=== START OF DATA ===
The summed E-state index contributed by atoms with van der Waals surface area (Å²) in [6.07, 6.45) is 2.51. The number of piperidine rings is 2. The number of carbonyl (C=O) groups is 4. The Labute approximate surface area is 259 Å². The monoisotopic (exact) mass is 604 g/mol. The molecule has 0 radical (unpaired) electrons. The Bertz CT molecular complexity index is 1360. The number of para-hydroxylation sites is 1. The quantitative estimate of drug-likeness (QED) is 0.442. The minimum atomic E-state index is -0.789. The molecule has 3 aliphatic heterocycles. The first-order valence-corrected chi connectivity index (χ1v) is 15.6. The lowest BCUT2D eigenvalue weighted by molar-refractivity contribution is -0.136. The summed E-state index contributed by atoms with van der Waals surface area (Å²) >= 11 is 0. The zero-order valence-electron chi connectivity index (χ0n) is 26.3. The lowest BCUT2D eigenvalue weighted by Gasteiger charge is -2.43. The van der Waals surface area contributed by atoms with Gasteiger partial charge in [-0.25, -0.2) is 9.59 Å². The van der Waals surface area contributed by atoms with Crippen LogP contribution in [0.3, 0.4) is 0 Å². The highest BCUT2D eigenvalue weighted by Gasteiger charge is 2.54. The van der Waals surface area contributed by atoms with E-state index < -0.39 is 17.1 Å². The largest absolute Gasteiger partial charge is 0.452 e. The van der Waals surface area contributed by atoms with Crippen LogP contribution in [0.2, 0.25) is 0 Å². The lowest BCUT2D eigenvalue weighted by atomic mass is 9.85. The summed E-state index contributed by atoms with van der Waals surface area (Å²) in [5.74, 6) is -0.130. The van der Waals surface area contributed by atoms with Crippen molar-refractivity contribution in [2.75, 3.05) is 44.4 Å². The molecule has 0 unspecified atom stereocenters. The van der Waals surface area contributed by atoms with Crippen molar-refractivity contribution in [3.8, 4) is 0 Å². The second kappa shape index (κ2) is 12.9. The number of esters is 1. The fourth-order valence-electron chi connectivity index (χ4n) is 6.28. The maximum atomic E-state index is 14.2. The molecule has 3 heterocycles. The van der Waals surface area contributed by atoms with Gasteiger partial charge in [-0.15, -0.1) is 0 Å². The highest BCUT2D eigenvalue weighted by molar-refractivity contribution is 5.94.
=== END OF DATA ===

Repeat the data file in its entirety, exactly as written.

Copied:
The summed E-state index contributed by atoms with van der Waals surface area (Å²) in [6.07, 6.45) is 2.51. The number of piperidine rings is 2. The number of carbonyl (C=O) groups is 4. The Labute approximate surface area is 259 Å². The monoisotopic (exact) mass is 604 g/mol. The molecule has 0 radical (unpaired) electrons. The Bertz CT molecular complexity index is 1360. The number of para-hydroxylation sites is 1. The quantitative estimate of drug-likeness (QED) is 0.442. The minimum atomic E-state index is -0.789. The molecule has 3 aliphatic heterocycles. The first-order valence-corrected chi connectivity index (χ1v) is 15.6. The lowest BCUT2D eigenvalue weighted by molar-refractivity contribution is -0.136. The summed E-state index contributed by atoms with van der Waals surface area (Å²) >= 11 is 0. The zero-order valence-electron chi connectivity index (χ0n) is 26.3. The lowest BCUT2D eigenvalue weighted by Gasteiger charge is -2.43. The van der Waals surface area contributed by atoms with Gasteiger partial charge in [-0.25, -0.2) is 9.59 Å². The van der Waals surface area contributed by atoms with Crippen LogP contribution in [0.3, 0.4) is 0 Å². The highest BCUT2D eigenvalue weighted by Gasteiger charge is 2.54. The van der Waals surface area contributed by atoms with E-state index < -0.39 is 17.1 Å². The largest absolute Gasteiger partial charge is 0.452 e. The van der Waals surface area contributed by atoms with Crippen LogP contribution in [0.2, 0.25) is 0 Å². The lowest BCUT2D eigenvalue weighted by atomic mass is 9.85. The summed E-state index contributed by atoms with van der Waals surface area (Å²) in [5.74, 6) is -0.130. The van der Waals surface area contributed by atoms with Crippen molar-refractivity contribution in [2.75, 3.05) is 44.4 Å². The molecule has 0 unspecified atom stereocenters. The van der Waals surface area contributed by atoms with Crippen molar-refractivity contribution in [3.8, 4) is 0 Å². The second kappa shape index (κ2) is 12.9. The number of esters is 1. The fourth-order valence-electron chi connectivity index (χ4n) is 6.28. The maximum atomic E-state index is 14.2. The molecule has 3 heterocycles. The van der Waals surface area contributed by atoms with Gasteiger partial charge in [-0.15, -0.1) is 0 Å². The highest BCUT2D eigenvalue weighted by molar-refractivity contribution is 5.94.